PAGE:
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Barnes relied on faith during trying time

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SAN DIEGO -- Tuesday was another start -- in center field, batting leadoff against the Padres -- and one more day in a job Rockies outfielder Brandon Barnes never thought he'd land. He nearly walked away when he was oh-so close.

Barnes didn't make it to the Majors until his eighth pro season, 2012. He nearly left the game a year earlier.

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"To be honest, in 2011, I was in Triple-A for the first time, struggled big time," said Barnes, who batted a .197 with 69 strikeouts in 71 games for Oklahoma City. "I sat up one night, 4 o'clock in the morning in Texas. I was frustrated. I almost quit. I wanted to be done.

"I actually called my pastor, and I told him, 'I think I'm done here.' And I called my wife. They both said the same thing: God put you here for a reason. Go out there, have fun, play until someone takes your jersey off your back. I took that with a grain of salt, then said, 'You know, that's right.'"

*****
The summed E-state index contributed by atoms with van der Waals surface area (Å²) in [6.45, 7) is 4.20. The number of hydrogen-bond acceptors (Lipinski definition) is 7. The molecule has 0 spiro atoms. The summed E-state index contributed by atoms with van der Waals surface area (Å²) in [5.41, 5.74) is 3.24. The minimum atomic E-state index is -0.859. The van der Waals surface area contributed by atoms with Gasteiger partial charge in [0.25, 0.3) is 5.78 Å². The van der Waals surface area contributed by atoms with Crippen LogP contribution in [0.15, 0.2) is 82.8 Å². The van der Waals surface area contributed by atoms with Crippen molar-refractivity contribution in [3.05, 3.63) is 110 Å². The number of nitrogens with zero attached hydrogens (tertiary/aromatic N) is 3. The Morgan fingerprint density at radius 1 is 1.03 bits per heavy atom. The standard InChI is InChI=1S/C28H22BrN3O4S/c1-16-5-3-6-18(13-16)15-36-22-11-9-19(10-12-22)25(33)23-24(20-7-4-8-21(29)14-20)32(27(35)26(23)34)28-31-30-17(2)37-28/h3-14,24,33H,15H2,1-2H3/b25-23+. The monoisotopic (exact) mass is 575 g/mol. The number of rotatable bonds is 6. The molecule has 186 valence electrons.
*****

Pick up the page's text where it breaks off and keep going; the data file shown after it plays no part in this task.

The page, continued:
Barnes, of course, would pull it together in 2012 and earn a late-season promotion to the Astros, and he spent all of last season with the team. Traded to the Rockies last winter, Barnes made the team with a standout Spring Training by showing he could execute offensively and play all three defensive positions.

From a baseball perspective, Barnes figured himself out offensively.

"I've always been fine defensively," said Barnes, who entered Tuesday hitting .261. "It's been something that's come natural to me. But I started to figure things out -- how to hit the ball the other way, how to have a two-strike approach, to be able to manage at-bats."

But Barnes, 27, knew nothing he did with the bat was more important than what came out of those two phone calls.

"Being in the big leagues wasn't for me now," Barnes said. "It was to glorify God and do other things with the platform that we're given up here. Once I took that approach and stopped worrying about my stats and worrying about if I'm ever going to get to the big leagues, I went out and had fun, played for my faith, always played for the team and, lastly, played for me, things turned around. I just had fun. It was like being a 12-year-old in Little League again.

"If we all came to an agreement that there was something else I could be doing to glorify God in a better way or support my family in a better way, we would have made that decision at that time. But I think we came to an agreement that my life and my dream and what God wanted for me was to use this platform that we are given and share."

Thomas Harding is a reporter for MLB.com. Follow him on Twitter @harding_at_mlb. This story was not subject to the approval of Major League Baseball or its clubs.

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